All the air rage: Picky Nicky asks his carrier to clean up its act
I was one of the 380,000 customers who had their names, addresses, email and card details stolen recently from an airline. The airline dealt with this by instructing us to contact our card providers and follow their instructions on how to manage the breach of data – buckpassing that left the banks’ call centres overloaded. The same carrier suffered computer system failure last year, stranding thousands of customers over a long weekend. Commentators blamed cost cutting for both incidents.
Cuts do not go unnoticed. I found toenail clippings beneath my feet on a recent flight with the carrier; I’ve also seen used tissues, dirty napkins, not to mention a seriously soiled toilet in first class in New Delhi, which had not been cleaned between flights. Cabin crew tell me of plans to take out the coat cupboard at the front of the business cabin on short haul flights, so the airline can fit another row of seats. Flying to New York first class recently I paid for Wi-Fi – you might think that could be included.
Then there’s the food. The airline’s lounge serves baked beans for breakfast and toasted supermarket sliced bread. In business, the short haul offer of late has been a salad or a ‘panini’ with mozzarella of dubious quality, tasteless tomato and a bread roll as an accompaniment. Yup, bread with bread. There’s lots of animal protein on the recently updated menu and vegan must be booked as a special meal. More plant-based meals would be popular and a great way to offset carbon, as livestock farming produces more greenhouse gases than the aviation industry.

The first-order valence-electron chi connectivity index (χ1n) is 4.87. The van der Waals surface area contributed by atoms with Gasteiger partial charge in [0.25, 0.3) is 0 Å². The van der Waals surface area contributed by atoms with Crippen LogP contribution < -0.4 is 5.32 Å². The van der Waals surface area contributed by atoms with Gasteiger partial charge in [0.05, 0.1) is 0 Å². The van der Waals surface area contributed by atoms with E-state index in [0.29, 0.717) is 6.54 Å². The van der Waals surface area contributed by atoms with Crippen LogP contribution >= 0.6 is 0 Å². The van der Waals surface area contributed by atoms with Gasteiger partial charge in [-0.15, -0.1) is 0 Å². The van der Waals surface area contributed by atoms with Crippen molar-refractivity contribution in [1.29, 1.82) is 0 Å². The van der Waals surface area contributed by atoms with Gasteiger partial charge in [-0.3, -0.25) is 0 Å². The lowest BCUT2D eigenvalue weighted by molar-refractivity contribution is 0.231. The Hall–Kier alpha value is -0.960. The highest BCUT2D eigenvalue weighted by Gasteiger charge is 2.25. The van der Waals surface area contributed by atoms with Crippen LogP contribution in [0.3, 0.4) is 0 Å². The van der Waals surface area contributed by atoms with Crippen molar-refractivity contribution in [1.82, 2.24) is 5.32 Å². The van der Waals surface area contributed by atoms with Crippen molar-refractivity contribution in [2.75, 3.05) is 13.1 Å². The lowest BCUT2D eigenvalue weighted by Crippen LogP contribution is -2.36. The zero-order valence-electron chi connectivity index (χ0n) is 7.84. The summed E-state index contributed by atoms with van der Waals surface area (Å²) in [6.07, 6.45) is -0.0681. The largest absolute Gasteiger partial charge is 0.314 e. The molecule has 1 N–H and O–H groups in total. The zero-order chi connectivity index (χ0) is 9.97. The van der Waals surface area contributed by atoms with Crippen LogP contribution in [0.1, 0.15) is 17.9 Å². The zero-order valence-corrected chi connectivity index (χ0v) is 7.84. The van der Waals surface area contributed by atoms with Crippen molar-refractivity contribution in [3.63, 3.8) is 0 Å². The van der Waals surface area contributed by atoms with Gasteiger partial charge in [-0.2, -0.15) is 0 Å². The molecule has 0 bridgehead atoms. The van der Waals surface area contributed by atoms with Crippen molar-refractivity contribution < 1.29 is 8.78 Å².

A sucker for a carry-on: The Kobold VC100 is a small handheld vacuum cleaner powered by a lithium-ion battery and made by German specialist Vorwek. £129, kobold.vorwerk.co.uk. Illustrator: Danae Diaz
I generally ask for nuts, which are served in a packet in business class and on a dish in first. I still sympathise with the nut rage of Heather Cho on that front (in 2014, the then Korean Air vice-president had one of its planes turn back to the gate after a row over her nuts being bagged, not on a plate). I’ve been doing some maths. In economy, a 70g bag of nuts is sold for £1.60. In business, you get a 16g pack, worth about 36p. A perk for forking out to fly in a premium cabin?
In January, when my flight from Mexico was postponed by 20 hours by text message, the customer service phones were closed in Mexico, the US and the UK, and I had an 11-and-a-half-hour wait until they reopened. A day late for a job, with no way to move a connecting flight and left to pay up front for a night in a hotel myself, I wondered why an airline that flies to 75 countries can’t manage a 24-hour call centre.
I am a picky passenger, I don’t do low cost and I don’t do economy, and I don’t expect my premium purchase value to be eroded. Please fly to serve the customers rather than just the shareholders.
Take a comfort blanket: Hand-loomed in Scotland in two shades of cashmere, this ‘Clyde’ blanket by Connolly is ideal for snuggling down on long haul in any cabin. £2,400, connollyengland.com. Illustrator: Danae Diaz
Picky Nicky’s flying wish list
Use more doors
Let’s have direct flight bridges to first, business and economy on long haul, for quicker boarding and disembarkation – once we land, we just want to get off and no one should have to wait.
Ditch the cornflakes, baked beans and other supermarket offerings. Take a look at what is offered in terms of fresh, cooked-to-order food in the lounges of Qantas and Qatar Airways, for example.
Get rid of single-use plastic water bottles. Find a better way to serve water.
Premium arrivals service
See what the competition does in Asia with arrival services. If a hotel can offer to meet you at the air bridge when alighting your flight, assist with luggage, and fast-track you through immigration and customs, then airlines can offer the same.
I’d rather not have to carry on a vacuum cleaner.
Don’t make Nicky go nuts
Serve them in a dish.
As originally featured in the December 2018 issue of Wallpaper* (W*237)